Hi from your intrepid blogger-adventurers!
We had a terrific first two days in Rhinebeck and Hyde Park, New York.
Our first accommodation was an AirBnB that happens to be a farmhouse located on the Schuyler farm in Rhinebeck. Yes, Hamilton fans… THOSE Schuylers.
Our lovely host, Priscilla, sent us for a walk past the Schuyler family’s actual home (it is now divided into apartments), to a Revolutionary War era bridge, a waterfall, and a little pond.
We also had a lovely time swimming in the pool. The girls even made friends with the host’s son (not pictured, as I didn’t ask permission).
Most of our trip, however, was concerned with more recent eras in history.
We visited Springwood, the Roosevelt family estate, and the FDR Presidential Library and Museum. By the way, the Library and Museum was stellar in general (and I wish we’d had more time there), but in particular, if you have a chance to visit before the end of 2017, they’re currently featuring an exhibit about the Japanese internment camps during World War II that is a must see. So if you’re anywhere within striking distance of Hyde Park, I encourage you to take a day (or make a weekend out of it) and go before the exhibit closes on December 31, 2017.
The girls appeared to get quite a bit out of the trip. They both completed Junior Ranger badges (duh) and learned a great deal about our 32nd President, although Julianna does NOT approve of his childhood method of studying birds (shooting and stuffing them) even though FDR’s father restricted him to shooting one male and one female specimen of each type of bird.
Last night, the girls officially started “World Schooling” by making covers for the American history books each of them is tasked with writing over the next five months. Then each of them made a section for FDR as well. I will post pictures later when they’re fully complete, but both girls were thoughtful and creative about the assignment.
Today was a crazy day. We got up and moved out of our first home-away-from-home of the trip. Then we headed down to Val Kill, which was Eleanor Roosevelt’s cottage and retreat for a tour. It turned out that the 10:30 AM tour we were in time for was one of two during the day that can be booked ahead online, so it was already completely full, and the next available tour was going to conflict with our lunch reservations. Thankfully, we had a Plan B, which was to head a few miles up the road to the one of the Vanderbilt estates, which is also now a National Historic Site. It is under massive renovation at the moment, so the furniture is covered and it’s not in its fully glory, but I think we still got a reasonably decent sense of this example of a Gilded Age home. As a relatively tiny exemplar of that period, I think it was helpful for us to see it before we tour the more extreme examples over in Newport after the 4th of July. Plus, another NPS-run site, another Junior Ranger Badge…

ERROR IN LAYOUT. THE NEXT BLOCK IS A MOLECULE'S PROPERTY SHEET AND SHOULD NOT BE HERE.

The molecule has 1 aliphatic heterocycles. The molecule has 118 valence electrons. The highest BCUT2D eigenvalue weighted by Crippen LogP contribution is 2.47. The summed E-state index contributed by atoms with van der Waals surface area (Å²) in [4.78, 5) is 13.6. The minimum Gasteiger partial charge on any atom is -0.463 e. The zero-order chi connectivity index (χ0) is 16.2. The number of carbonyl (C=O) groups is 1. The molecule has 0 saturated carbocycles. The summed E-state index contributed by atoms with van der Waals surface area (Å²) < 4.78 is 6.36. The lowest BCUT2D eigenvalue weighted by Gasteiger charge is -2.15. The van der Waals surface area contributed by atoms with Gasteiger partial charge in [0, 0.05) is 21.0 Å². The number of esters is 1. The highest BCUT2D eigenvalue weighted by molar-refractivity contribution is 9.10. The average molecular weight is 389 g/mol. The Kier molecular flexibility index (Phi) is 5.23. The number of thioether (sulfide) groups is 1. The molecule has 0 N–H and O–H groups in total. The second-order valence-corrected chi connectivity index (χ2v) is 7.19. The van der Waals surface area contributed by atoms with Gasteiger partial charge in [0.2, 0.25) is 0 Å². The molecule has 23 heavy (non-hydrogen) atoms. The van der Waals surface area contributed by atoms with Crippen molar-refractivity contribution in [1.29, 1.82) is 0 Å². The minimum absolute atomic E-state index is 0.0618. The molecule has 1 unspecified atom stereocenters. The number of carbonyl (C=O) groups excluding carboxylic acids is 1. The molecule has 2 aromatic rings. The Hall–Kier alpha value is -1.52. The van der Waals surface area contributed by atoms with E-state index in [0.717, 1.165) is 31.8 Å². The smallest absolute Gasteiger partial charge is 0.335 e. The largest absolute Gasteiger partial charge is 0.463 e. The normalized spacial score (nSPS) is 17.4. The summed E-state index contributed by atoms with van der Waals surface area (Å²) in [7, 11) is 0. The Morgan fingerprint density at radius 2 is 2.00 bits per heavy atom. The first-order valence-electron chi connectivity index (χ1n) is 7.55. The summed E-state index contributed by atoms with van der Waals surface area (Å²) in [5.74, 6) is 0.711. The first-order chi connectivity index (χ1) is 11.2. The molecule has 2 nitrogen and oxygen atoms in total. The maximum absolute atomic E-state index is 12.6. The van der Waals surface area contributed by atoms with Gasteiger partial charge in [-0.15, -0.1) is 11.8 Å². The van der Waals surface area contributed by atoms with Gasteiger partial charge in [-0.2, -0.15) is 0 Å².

For lunch, we headed to the Culinary Institute of America’s Italian student-run restaurant, Caterina de Medici. The food was good, but not spectacular. Living in Montclair for a decade, with easy access to Manhattan as well, has spoiled me. I rate my restaurants by whether I talk about and even dream about the food afterward. This was reasonably tasty, but not dream-worthy. Of course, they’re still students, yes?
What was worthwhile was taking the girls — especially Julie — out to a more formal restaurant (we picked the Italian, because when I read the menu it was the only one I thought had a hope of servicing something Julie might eat). I was glad that she got to practice using proper table manners.
Then we looped back to Val Kill to tour Eleanor Roosevelt’s retreat. The tour was excellent, and the girls loved the introductory movie about her. It is the only National Parks site dedicated to a First Lady.
The girls once again earned their Junior Ranger badges, and as various rangers told us, the new Junior Ranger book at Val Kill was designed by an 11 year old girl. My girls now want to design one for the Vanderbilt site, which right now only has a generic “historical preservation” Junior Ranger activity.
The coolest part, by far, however, was meeting Doris Mack, who is a 95 years young park ranger and was a personal friend of Eleanor Roosevelt. The kids were blown away by that one. As you can see, Ms. Mack has a photo of her meeting with Eleanor Roosevelt when she was just a touch younger than she is now.
After that we headed up through a nasty rainstorm to Conway, Massachusetts, where we’re staying in an adorable little AirBnB on the side of a ravine. We popped over to Shelbourne Falls to pick up supplies for dinner and tomorrow we’re off to… well… I’m not quite sure yet!
7 thoughts on “The Hudson Valley”
What a super day to start! You did a lot considering the circumstances! Looking forward to following you on your fantastic journey. Have a fun and safe time.
Thanks! Our days in Hyde Park were very full.
Absolutely am loving your travel blog. Entertaining and Educational.
That’s what we are hoping for! Please enjoy and share!
We love love loved Hyde Park and sounds like your tour was much more comprehensive. Enjoyed the photos. Please try and tour Chateau Sur Mer at Rhode Island. I have such wonderful memories of that home as well as The Breakers and Hammersmith Farms.
Have fun and keep it coming:)
We are definitely planning to do plenty of touring of the big Gilded Age “cottages” in Newport. It will be neat for the kids to compare them to the Vanderbilt house in Hyde Park. Thanks, Deborah!
Even though I grew up about an hour due east of there, Kurt and I only made it to both the Roosevelt home & the Culinary Institute in 2011. We agree about the food – it was good but not dreamy. And what history/politics buff wouldn’t adore the Roosevelt home. Great fun!